The aquatic centre saga

It would appear that 1998 was an important year in the evolution of the Princeton
Aquatic Centre saga. The "Town of Princeton Proposal for a New Indoor Aquatic Centre for Princeton and District" brochure takes that year as a starting point, and so does the Information Sheet distributed to all Area 'H' residents.

To the Editor,

It would appear that 1998 was an important year in the evolution of the Princeton

Aquatic Centre saga. The “Town of Princeton Proposal for a New Indoor Aquatic Centre for Princeton and District” brochure takes that year as a starting point, and so does the Information Sheet distributed to all Area ‘H’ residents.

The significance of this year was explained by the Arena and Recreation Centre

Manager, Lyle Thomas: “In 1998 the recreation department conducted a recreation

survey of both the Town and area H. Although not a scientific study, 360 surveys were filled in and returned. 55% were from Town residents, and 45% were from Area H residents. The number 1 need or desire identified by those who responded was the construction of an indoor aquatic centre. Since then we have conducted many smaller surveys and found the same response.”

I have not been able to locate the “many smaller surveys” and it would appear that these important documents are not published, but the original 1998 pool survey can now be found on-line by simply using Google. One of the things which sticks out is that there is no mention of any Area ‘H’ communities, and the terms “Princeton” and “District” are used interchangeably.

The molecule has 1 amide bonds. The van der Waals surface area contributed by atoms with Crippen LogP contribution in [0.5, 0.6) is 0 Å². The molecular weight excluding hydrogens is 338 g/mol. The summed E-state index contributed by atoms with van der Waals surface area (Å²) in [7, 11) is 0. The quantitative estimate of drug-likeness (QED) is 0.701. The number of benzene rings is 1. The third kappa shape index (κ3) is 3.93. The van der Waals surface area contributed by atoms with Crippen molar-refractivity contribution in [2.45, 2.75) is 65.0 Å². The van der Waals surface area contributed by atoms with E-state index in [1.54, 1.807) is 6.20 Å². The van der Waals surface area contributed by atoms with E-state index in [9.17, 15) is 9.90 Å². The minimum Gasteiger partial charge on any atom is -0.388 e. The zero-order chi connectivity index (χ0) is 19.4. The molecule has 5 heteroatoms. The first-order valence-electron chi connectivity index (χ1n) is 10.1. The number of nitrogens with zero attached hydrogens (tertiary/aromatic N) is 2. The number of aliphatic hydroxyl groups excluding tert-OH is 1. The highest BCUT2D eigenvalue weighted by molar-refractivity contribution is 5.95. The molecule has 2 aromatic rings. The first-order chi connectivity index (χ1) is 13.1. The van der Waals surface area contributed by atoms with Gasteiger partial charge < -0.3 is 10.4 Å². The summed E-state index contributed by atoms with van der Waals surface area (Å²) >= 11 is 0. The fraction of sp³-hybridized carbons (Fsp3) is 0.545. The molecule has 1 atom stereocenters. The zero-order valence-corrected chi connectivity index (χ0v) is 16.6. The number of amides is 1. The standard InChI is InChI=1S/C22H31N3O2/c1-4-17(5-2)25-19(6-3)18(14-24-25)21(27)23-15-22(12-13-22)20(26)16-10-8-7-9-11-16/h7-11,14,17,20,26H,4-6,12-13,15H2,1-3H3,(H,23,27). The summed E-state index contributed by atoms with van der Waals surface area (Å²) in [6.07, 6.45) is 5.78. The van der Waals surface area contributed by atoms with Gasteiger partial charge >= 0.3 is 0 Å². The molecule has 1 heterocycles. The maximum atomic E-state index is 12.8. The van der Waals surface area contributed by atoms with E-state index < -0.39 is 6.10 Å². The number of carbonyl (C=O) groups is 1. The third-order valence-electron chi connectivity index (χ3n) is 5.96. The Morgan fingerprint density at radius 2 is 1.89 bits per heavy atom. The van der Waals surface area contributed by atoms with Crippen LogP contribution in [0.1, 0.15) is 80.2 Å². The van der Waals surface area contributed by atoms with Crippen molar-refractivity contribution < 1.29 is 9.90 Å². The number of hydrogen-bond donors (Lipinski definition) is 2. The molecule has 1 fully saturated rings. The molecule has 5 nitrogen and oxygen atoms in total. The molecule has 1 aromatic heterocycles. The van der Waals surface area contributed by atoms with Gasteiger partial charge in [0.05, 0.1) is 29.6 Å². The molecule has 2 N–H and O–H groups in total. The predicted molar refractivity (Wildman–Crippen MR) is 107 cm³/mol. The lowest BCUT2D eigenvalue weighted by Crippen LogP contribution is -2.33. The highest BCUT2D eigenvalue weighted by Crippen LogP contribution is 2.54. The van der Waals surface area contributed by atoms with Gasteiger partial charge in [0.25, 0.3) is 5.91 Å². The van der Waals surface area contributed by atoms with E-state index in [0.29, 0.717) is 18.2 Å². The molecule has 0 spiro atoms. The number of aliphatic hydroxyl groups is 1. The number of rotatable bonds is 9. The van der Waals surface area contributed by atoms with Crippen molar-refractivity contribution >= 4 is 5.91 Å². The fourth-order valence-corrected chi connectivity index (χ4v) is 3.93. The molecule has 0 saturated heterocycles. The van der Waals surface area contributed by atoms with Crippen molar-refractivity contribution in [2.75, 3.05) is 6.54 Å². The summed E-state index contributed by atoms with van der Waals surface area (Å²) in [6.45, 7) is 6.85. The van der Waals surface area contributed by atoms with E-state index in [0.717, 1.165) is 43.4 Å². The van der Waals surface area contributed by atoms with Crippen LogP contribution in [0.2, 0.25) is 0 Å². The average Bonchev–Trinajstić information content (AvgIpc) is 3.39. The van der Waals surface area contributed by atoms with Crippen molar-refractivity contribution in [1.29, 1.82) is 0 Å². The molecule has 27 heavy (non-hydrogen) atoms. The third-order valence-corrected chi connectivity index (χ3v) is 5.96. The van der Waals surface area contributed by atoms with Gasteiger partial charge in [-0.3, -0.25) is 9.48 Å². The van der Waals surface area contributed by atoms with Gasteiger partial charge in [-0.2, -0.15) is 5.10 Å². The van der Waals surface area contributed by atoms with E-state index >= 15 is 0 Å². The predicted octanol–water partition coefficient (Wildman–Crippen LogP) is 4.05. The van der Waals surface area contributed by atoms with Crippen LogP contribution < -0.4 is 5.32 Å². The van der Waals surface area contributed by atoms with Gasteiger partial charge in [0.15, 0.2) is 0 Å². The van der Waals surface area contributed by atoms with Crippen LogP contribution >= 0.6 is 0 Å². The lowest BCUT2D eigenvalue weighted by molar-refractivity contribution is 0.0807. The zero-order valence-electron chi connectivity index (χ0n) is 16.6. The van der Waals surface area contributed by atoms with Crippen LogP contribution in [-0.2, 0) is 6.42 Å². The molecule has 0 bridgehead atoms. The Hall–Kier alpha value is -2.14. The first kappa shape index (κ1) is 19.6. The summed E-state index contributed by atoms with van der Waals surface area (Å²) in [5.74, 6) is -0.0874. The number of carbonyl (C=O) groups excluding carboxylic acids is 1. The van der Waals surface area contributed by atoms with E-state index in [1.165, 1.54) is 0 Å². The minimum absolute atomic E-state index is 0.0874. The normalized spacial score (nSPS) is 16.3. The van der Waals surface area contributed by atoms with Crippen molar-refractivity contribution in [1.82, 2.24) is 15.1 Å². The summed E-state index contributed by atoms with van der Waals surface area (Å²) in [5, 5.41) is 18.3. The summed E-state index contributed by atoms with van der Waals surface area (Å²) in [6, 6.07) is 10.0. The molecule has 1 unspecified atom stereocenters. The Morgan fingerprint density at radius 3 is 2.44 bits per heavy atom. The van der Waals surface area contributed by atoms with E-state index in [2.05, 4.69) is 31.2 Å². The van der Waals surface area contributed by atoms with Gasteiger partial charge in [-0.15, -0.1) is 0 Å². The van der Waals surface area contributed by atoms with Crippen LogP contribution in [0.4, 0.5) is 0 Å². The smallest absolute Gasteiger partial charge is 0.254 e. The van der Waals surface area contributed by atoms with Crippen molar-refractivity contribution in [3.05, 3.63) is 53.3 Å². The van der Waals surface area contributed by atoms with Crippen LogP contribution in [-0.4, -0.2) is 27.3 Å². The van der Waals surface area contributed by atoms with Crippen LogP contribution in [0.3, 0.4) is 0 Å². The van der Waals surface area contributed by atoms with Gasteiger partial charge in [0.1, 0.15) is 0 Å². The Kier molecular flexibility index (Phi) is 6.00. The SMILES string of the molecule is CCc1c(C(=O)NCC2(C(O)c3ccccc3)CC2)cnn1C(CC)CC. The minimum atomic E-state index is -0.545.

It is interesting to note the first two points in the Aquatic Centre Referendum Brochure which everyone probably has seen by now.

– A recreation Master Plan conducted in 1998 identified a new indoor aquatic centre as the number one priority in the community.

– The new Official Community Plan confirmed that the need for a new Aquatic was a

high priority.

The only mention in the Princeton OCP is in section 8.2.3 which states “Initiate a

feasibility study for an expansion of aquatic and/or recreation facilities within the

community including opportunities to retrofit Riverside Centre.” Nevertheless, how the original 1998 survey turned into a “Master Plan” is perhaps more concerning, especially considering that it ends with the following summary:

“It is important to note that the pool was only one part of an extensive community

survey. The pool did rank high on the list of interest and concern. Therefore it would be wise to produce a survey that would address only pool issues. Questions that need

answering are: Indoor vs Outdoor, Leisure vs Competition Pool, Tax increase for

development, New or Renovate Existing Pool.”

I couldn’t agree more.

Ole Juul



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